If a friend or family member is hurting themselves through self-harm, you may feel at a loss as to what you can do. Maybe they haven’t told you and you’ve noticed it on your own. In these cases, it’s hard to know if you should talk to them about it and how. Or maybe they have opened up to you about it, but you’re still unsure of the right way to help.
Understand the Reasons Why People Self Harm
Many people find it difficult to understand acts of self injury, especially when they are. It’s easy to panic and misinterpret the motives behind acts of self harm. For example, self harm is often mistaken as suicidal behaviour, but there are many other reasons why someone might deliberately injure themselves. This includes wanting to:
- Release feelings of tension, frustration, anger or other strong emotions or overwhelming thoughts.
- Experience something physical when they otherwise feel numb, disconnected and dissociated.
- Distract themselves, alter the focus of their attention, or regain control over their minds when experiencing overwhelming and unavoidable feelings or thoughts.
- Express, communicate or document strong emotions they cannot otherwise articulate.
- Experience a temporary feeling of euphoria that is often associated with the immediate aftermath of self-harm.
Rather than being a suicidal act, self harm is often a type of coping mechanism that helps the individual feel more “real” or validated. Understanding the potential motivations is important before approaching a loved one for support or help.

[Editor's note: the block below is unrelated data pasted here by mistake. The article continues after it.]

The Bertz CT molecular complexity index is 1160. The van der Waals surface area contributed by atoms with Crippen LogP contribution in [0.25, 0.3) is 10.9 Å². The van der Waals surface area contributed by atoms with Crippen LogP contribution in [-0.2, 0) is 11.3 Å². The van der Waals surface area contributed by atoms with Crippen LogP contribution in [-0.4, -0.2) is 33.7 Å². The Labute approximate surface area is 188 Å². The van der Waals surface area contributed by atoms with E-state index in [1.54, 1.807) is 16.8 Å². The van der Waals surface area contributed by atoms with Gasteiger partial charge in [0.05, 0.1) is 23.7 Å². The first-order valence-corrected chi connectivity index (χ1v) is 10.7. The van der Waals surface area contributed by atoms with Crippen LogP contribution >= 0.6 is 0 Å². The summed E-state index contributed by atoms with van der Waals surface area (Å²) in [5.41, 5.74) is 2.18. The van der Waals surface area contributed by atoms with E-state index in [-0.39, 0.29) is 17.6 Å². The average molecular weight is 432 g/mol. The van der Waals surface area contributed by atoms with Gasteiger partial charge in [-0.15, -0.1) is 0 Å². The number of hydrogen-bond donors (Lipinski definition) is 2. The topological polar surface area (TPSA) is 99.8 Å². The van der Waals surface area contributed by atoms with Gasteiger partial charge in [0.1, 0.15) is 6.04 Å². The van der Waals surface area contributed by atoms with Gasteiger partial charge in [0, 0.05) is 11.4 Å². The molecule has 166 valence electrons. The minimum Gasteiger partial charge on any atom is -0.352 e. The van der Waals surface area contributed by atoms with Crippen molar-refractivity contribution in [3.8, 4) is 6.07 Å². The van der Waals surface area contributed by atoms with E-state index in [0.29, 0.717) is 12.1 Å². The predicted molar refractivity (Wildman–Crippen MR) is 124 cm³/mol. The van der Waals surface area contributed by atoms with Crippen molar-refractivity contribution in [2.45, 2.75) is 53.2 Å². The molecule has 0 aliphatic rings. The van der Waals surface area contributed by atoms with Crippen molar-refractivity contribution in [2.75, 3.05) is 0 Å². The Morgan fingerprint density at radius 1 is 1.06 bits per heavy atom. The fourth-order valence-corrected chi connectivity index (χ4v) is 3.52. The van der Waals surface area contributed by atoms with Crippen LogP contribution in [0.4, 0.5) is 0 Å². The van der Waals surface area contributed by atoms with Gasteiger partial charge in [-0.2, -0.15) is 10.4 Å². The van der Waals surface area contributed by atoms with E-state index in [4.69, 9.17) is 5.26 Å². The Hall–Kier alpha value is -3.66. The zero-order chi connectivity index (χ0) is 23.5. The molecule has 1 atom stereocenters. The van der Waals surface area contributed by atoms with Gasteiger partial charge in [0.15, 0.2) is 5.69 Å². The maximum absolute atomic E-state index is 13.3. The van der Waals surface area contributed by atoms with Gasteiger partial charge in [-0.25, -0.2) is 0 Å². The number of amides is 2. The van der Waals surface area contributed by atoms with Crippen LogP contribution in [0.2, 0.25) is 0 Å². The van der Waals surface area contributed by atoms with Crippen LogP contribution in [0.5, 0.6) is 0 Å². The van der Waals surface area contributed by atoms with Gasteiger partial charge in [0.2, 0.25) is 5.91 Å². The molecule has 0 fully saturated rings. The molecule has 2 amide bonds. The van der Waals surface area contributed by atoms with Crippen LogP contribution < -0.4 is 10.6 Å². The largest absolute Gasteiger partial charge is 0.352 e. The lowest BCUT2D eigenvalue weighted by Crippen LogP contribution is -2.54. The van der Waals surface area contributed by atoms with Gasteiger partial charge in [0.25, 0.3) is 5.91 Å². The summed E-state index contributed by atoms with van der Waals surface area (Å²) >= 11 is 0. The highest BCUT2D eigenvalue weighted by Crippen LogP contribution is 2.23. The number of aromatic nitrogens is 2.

Approaching Someone to Talk About Their Self Harm
Remember that it’s common for people to hide that they self harm and they may feel self-conscious or ashamed about it. Ask your friend how things are going or how they’re feeling to open the way for a discussion about self-harm. Don’t be confrontational and pick an appropriate time and place to bring the issue up.
Let your friend know that you’re there for them if they feel down or stressed. Tell them you’re worried about them, and why. Be prepared for any reaction. If they seem angry or upset when you bring up the topic of self-harm, it may be because they feel ashamed or are worried about what you think of them.
Encouraging Them to Get Help
It’s natural to be concerned about your loved one’s self harming. Self harm is a complex issue and stopping the behavior and learning new coping mechanisms usually requires the help of a mental health professional. Your priority should be to guide your friend to a clinician.
Encourage them to seek help from a GP, psychotherapist or counsellor. Say something like “I will do anything I can, but I can’t help you alone. Can we get you some support?” or “Have you thought about talking to someone?” Don’t tell anyone else about their self-harm before talking to them about it.
Need to Talk to Someone?
Need to talk to a psychologist? At EDUCARE we can help children, teens and adults in addressing a range of issues. Make a booking online or contact us for more information about our adult and child psychologist services.